Our Emergency Departments are safe and we are here to serve you during the COVID-19 pandemic.
If you are experiencing a medical emergency, please call 9-1-1
- If you are not sure whether the health issue is life-threatening, dial 9-1-1 for an ambulance. The paramedics will assess and stabilize the person's condition and transport the patient to hospital.
- Please understand that the Emergency Department staff cannot give medical advice over the phone.
- We do not give prescription refills for narcotics in the Emergency Department.
- Need advice about where best to go to treat your symptoms? Call Telehealth Ontario at 1-866-797-0000 and a nurse will assess and advise you.
Locations, Hours of Operation & Contact Information:
Clinton Public Hospital: Open 8 a.m. to 8 p.m.
98 Shipley St., Clinton, ON
519-482-3440 ext. 6240
The Emergency Department is located on the Basement level. Patients should enter the hospital via the Admitting Entrance beside the Emergency Department. Patients are to register at Admitting/Patient Registration on the same level.
St. Marys Memorial Hospital: Open 24 hours
267 Queen St. W., St Marys, ON
519-284-1332 ext. 3328
The Emergency Department is located in the South Wing on the first level. Patients should enter using the Main Entrance/Admitting Entrance. Please register at Patient Registration which is located in the lobby.
Seaforth Community Hospital: Open 24 hours
24 Centennial Dr., Seaforth, ON
519-527-1650 ext. 4268
The Emergency Department is located on the main level. Patients should enter the facility using the Main Entrance off Centennial Drive. All patients are to register at Patient Registration.
Stratford General Hospital: Open 24 hours
46 General Hospital Dr., Stratford, ON
519-272-8210 ext. 8200
The Emergency Department is located in the East Building on the first level. Patients should enter using the Emergency Entrance on Cambria St.
Frequently Asked Questions about visits to the Emergency Department
What should I bring?
- Your Ontario Health Card. If you live outside Ontario, please bring your medical insurance information. Note: the emergency doctor may prescribe equipment for you, such as knee or shoulder immobilizers or crutches. As OHIP does not cover the cost of these, you may be billed for them. However, most personal insurance policies will reimburse you.
- Your prescription and non-prescription medications including vitamins and herbal remedies.
- A supply of your medications in case you have a long wait or need to be admitted to hospital.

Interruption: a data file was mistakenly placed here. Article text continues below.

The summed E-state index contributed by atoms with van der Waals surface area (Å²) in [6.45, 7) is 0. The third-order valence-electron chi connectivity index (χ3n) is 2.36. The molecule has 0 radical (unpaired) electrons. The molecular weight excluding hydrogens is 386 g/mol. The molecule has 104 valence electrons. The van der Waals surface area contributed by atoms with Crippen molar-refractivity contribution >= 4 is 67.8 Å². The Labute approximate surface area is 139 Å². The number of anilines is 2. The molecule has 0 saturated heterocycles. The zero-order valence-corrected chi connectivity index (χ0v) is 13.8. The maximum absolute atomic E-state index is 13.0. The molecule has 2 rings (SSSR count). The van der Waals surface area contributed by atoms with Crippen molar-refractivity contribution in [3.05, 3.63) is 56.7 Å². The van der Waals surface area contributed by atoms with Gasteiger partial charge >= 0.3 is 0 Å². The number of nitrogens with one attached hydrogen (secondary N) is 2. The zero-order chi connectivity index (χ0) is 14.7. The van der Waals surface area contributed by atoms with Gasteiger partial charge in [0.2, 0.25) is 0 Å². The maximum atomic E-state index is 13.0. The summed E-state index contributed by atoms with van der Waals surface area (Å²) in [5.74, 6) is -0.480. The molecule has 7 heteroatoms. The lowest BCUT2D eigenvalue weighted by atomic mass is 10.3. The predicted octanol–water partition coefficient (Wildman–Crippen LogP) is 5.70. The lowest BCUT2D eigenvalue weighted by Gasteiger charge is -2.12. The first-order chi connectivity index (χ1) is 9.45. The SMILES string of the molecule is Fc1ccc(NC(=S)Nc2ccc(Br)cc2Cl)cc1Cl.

- Any other important information about allergies or other medical conditions you may have.
- Your extended/private health insurance in case you need to be admitted to hospital.
- Money for parking (Stratford General Hospital only).
What can I expect?
- Patients are seen first by a qualified Registered Nurse using the Canadian Triage and Acuity Scale (CTAS). The triage scale is a specified process where patients are prioritized according to their acuity and urgency level. These patients are placed into appropriate treatment areas for assessment, diagnosis and treatment by the emergency doctor based on their urgency.
- The sickest patients will be seen first. So, a patient who arrives after you (including those arriving by ambulance) may be seen before you if their illness or injury is more serious than yours.
- Other things that may add to your wait time include: the number of tests you may need (for example, bloodwork, ECG, urine sample, x-rays or a CT scan), whether your emergency doctor has requested a consultation with another specialist, whether you are being admitted to the hospital and need to wait for an available bed. Please note that the emergency staff will continue to care for you until you are moved to your room.
- If your condition changes at any time while waiting, please speak with a nurse or other team member first. Please do not leave before telling someone.
Why am I waiting?
This video from Dr. Mike
Evans explains wait times in the Emergency Department.
What happens when I go home?
- Make sure you understand your diagnosis and the discharge instructions the doctor gives you. Don't hesitate to ask for more information. The staff can provide written instructions if you need them.
- We may ask you to complete a short, confidential survey about your experience in the Emergency Department. The information helps us to know how well we are doing and what we can do better.
How can I avoid future trips to the Emergency Department?
Our emergency departments are always here for you when you need them, but here are a few tips to help you avoid making any unnecessary visits:
- Ask your doctor's office about backup coverage, on-call services or after-hours clinics – especially during holiday periods
- Fill all prescriptions well before they run out – particularly during holiday seasons when many doctor's offices and pharmacies may be closed. Make sure you also know where the closest 24-hour pharmacy is located in case you need to get a prescription refill. Important: we do not give prescription refills for narcotics.
Why was I charged an ambulance service fee?